Dear Patient: Let’s Get Engaged!
More and more, we are learning that an engaged patient makes a healthier patient. But what makes a patient “engaged?”
Researchers are answering this question and blazing a trail to help health care providers, consumers and advocates better understand patient engagement and how to achieve it. In the September/October issue of Family Practice Management, John Wasson, MD, and Eric Coleman, MD, MPH, posit that the key to unlocking the door to patient engagement is to ask patients directly how confident they are about controlling and managing their health problems. By asking patients this fundamental question, health care providers can initiate a dialogue with their patients about what information, training and/or services they need to better understand and improve their health. Wasson and Coleman call this an “action query” – an assessment that results in more than a number on a scale because it leads patients to perform activities that increase their engagement and ultimately improve their health. These findings are consistent with the research of Judith Hibbard, PhD, who led the development of the Patient Activation Measure, a tool that assesses the confidence, knowledge, and skills needed to manage one’s health and health care.
Essentially, the more patients know, the more skills they acquire, and the more resources they can access to assist them, the more confident and engaged they will be and the healthier they will become. Take, for example, the case of Mrs. M, a 90-year-old widow with congestive heart failure. She had been hospitalized three times and had four emergency department visits, seven office visits and 21 telephone conversations with her primary care physician over a six-month period. Subsequently, Mrs. M’s physician measured her confidence and knowledge related to her condition and worked with her to improve both of these areas. As a result, she went from a 4 to an 8 in confidence and from a 1 to a 9 in knowledge, leading to fewer hospital and office visits and allowing her to resume her usual activities.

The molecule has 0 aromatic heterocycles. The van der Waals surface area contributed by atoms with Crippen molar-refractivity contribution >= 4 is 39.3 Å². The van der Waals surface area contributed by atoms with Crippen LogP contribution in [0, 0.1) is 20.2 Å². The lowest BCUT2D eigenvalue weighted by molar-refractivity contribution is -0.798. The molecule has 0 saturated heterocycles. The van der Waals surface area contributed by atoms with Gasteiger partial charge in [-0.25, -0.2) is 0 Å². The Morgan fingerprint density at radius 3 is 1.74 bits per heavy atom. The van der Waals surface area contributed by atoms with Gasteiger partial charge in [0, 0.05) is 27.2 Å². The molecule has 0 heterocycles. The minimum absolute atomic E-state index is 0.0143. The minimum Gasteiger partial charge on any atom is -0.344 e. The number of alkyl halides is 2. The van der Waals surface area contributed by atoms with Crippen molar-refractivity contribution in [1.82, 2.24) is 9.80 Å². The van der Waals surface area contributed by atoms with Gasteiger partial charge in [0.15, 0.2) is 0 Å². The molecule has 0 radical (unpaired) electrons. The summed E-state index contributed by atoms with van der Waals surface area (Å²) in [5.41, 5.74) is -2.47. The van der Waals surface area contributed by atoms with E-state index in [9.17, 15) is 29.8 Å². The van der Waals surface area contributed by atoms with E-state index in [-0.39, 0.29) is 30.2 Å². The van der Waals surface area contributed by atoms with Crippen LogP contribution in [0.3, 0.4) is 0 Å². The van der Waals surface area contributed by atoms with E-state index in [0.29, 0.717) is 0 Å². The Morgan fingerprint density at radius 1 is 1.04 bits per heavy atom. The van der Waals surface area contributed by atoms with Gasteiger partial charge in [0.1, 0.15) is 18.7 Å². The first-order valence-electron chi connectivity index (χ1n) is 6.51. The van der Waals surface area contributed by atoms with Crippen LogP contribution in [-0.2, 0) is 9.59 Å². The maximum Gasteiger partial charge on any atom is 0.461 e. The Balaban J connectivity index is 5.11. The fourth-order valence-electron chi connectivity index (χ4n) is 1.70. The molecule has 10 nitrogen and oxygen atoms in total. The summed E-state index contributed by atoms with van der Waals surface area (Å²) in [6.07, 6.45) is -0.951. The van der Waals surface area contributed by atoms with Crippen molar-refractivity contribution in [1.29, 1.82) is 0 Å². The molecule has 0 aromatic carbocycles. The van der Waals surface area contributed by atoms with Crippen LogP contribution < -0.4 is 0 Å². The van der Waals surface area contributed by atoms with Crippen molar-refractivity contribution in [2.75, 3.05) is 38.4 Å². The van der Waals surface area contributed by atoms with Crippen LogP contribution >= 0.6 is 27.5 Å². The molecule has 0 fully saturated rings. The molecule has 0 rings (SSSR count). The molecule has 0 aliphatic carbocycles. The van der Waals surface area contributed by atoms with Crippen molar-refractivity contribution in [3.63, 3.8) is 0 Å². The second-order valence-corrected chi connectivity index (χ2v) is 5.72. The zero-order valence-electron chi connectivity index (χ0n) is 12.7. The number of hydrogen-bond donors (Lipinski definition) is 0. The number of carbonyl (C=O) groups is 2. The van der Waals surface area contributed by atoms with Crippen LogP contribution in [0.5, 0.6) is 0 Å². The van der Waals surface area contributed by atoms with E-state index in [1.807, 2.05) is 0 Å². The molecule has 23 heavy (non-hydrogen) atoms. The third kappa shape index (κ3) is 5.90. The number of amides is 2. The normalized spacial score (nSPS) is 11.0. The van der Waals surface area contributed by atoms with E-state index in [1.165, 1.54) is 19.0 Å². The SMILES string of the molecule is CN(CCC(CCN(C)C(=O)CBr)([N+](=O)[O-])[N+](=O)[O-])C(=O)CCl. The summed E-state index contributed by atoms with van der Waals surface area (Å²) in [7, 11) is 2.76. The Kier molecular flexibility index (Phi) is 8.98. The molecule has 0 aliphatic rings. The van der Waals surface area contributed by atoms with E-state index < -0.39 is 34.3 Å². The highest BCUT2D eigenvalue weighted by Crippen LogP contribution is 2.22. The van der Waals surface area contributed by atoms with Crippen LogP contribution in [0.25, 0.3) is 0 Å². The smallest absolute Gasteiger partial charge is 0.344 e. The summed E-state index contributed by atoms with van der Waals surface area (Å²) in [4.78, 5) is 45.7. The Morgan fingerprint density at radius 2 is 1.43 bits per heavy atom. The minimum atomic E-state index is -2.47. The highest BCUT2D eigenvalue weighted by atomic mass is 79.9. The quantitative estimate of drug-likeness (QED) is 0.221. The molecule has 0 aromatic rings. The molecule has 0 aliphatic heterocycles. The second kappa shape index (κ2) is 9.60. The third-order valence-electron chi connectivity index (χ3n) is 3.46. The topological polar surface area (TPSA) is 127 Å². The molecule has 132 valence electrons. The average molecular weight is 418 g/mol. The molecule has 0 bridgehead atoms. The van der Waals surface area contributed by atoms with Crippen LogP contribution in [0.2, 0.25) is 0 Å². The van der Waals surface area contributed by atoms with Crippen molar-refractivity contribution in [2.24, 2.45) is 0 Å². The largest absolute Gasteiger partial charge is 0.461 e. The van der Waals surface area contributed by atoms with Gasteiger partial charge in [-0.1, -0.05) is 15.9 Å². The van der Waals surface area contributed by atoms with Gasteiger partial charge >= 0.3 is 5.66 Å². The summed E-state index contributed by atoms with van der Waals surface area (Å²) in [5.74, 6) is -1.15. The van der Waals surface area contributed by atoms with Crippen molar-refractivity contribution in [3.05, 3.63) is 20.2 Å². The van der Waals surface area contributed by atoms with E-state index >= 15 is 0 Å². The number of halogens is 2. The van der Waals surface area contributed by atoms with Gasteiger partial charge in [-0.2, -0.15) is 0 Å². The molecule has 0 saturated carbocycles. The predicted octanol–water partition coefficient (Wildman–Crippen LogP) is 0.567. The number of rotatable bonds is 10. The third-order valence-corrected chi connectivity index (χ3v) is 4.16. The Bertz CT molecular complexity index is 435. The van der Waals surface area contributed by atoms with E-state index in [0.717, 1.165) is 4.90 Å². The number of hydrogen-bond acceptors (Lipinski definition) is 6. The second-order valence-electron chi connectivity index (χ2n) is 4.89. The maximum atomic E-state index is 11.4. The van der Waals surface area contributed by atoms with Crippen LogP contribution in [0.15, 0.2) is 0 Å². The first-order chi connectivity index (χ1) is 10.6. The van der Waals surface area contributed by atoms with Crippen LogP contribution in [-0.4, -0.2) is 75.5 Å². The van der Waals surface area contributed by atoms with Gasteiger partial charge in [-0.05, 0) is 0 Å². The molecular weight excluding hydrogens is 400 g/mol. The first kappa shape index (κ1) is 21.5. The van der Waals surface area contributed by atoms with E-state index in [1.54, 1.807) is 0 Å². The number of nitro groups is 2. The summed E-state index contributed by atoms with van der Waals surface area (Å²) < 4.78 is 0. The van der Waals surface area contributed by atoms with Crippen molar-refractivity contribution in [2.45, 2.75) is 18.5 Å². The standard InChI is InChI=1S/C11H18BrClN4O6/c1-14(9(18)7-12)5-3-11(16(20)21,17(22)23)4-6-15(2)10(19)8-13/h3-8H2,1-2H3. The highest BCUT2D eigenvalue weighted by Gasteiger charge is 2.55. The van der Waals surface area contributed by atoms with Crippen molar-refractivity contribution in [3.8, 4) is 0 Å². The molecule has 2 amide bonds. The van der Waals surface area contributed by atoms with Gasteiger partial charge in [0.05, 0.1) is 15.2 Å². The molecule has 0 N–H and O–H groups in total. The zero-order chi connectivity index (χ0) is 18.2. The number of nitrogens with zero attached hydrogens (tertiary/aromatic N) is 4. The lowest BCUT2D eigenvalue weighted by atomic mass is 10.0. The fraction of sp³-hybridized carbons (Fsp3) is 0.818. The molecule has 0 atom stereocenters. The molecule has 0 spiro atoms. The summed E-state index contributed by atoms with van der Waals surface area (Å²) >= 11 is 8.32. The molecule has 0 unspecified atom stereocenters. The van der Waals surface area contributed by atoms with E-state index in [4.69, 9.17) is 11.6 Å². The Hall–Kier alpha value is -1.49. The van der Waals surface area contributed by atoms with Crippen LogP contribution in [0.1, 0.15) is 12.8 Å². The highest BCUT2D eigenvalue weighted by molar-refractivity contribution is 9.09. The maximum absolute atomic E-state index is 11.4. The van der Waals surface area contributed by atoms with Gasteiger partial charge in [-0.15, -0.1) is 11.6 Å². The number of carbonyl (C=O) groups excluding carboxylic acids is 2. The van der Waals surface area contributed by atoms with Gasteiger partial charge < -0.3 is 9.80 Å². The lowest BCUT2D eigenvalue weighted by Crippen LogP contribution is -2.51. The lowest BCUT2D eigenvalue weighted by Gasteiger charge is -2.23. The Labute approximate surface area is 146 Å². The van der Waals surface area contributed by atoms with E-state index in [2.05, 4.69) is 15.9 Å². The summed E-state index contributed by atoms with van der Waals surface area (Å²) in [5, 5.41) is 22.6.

Additional questions that patients can answer to gauge their health confidence are available in a free, web-based tool developed by Dr. Wasson and available at Health Confidence.org. Offered by Dartmouth Medical School since 1994, the tool has been used effectively with hundreds of clinics, nationwide and internationally, to better address patient needs, increase patient engagement and improve procedures within medical practices.
In Massachusetts, Community Catalyst’s partner, Health Care For All (HCFA), recently launched a campaign to build health confidence in at least three regions of the state. The first community-based organization to partner with HCFA will be the South Shore Community Partners in Prevention (SSCPP), a Community Health Network Area serving 11 towns in southeastern Massachusetts. SSCPP will promote the use of Wasson’s health confidence tool to its residents through their connections to hospitals, service agencies, schools, businesses and boards of health. Patients using the tool will open up a much-needed dialogue with their providers as they work together to better align patient needs to provider and community resources.
Patient engagement is one of the most successful ways to improve the health, and ultimately the quality of life, of our sickest and most frail citizens, calling on more and more health care providers, delivery systems and communities to say, “Dear Patient: Let’s get engaged!”